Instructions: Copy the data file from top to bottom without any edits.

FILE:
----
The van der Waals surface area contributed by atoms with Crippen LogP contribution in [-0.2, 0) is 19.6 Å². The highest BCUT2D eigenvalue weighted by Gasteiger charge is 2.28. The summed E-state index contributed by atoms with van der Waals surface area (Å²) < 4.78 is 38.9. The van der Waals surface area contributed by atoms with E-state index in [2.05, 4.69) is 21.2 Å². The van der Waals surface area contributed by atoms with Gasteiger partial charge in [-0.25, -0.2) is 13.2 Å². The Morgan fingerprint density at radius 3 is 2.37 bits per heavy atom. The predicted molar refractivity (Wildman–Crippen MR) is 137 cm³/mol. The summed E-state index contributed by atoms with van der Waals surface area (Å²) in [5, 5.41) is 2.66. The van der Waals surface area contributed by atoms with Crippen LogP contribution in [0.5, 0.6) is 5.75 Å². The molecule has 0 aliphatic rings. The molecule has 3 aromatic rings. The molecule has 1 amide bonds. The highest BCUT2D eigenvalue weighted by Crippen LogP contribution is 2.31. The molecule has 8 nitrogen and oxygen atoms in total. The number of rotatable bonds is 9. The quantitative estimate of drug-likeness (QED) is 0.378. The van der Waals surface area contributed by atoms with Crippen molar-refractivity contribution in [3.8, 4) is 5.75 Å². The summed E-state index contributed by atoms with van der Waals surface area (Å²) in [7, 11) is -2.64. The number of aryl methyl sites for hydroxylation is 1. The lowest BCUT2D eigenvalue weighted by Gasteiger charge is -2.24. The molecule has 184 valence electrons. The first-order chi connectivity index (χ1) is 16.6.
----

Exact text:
The van der Waals surface area contributed by atoms with Crippen LogP contribution in [-0.2, 0) is 19.6 Å². The highest BCUT2D eigenvalue weighted by Gasteiger charge is 2.28. The summed E-state index contributed by atoms with van der Waals surface area (Å²) < 4.78 is 38.9. The van der Waals surface area contributed by atoms with E-state index in [2.05, 4.69) is 21.2 Å². The van der Waals surface area contributed by atoms with Gasteiger partial charge in [-0.25, -0.2) is 13.2 Å². The Morgan fingerprint density at radius 3 is 2.37 bits per heavy atom. The predicted molar refractivity (Wildman–Crippen MR) is 137 cm³/mol. The summed E-state index contributed by atoms with van der Waals surface area (Å²) in [5, 5.41) is 2.66. The van der Waals surface area contributed by atoms with Crippen LogP contribution in [0.5, 0.6) is 5.75 Å². The molecule has 0 aliphatic rings. The molecule has 3 aromatic rings. The molecule has 1 amide bonds. The highest BCUT2D eigenvalue weighted by Crippen LogP contribution is 2.31. The molecule has 8 nitrogen and oxygen atoms in total. The number of rotatable bonds is 9. The quantitative estimate of drug-likeness (QED) is 0.378. The van der Waals surface area contributed by atoms with Crippen molar-refractivity contribution in [3.8, 4) is 5.75 Å². The summed E-state index contributed by atoms with van der Waals surface area (Å²) in [7, 11) is -2.64. The number of aryl methyl sites for hydroxylation is 1. The lowest BCUT2D eigenvalue weighted by Gasteiger charge is -2.24. The molecule has 184 valence electrons. The first-order chi connectivity index (χ1) is 16.6.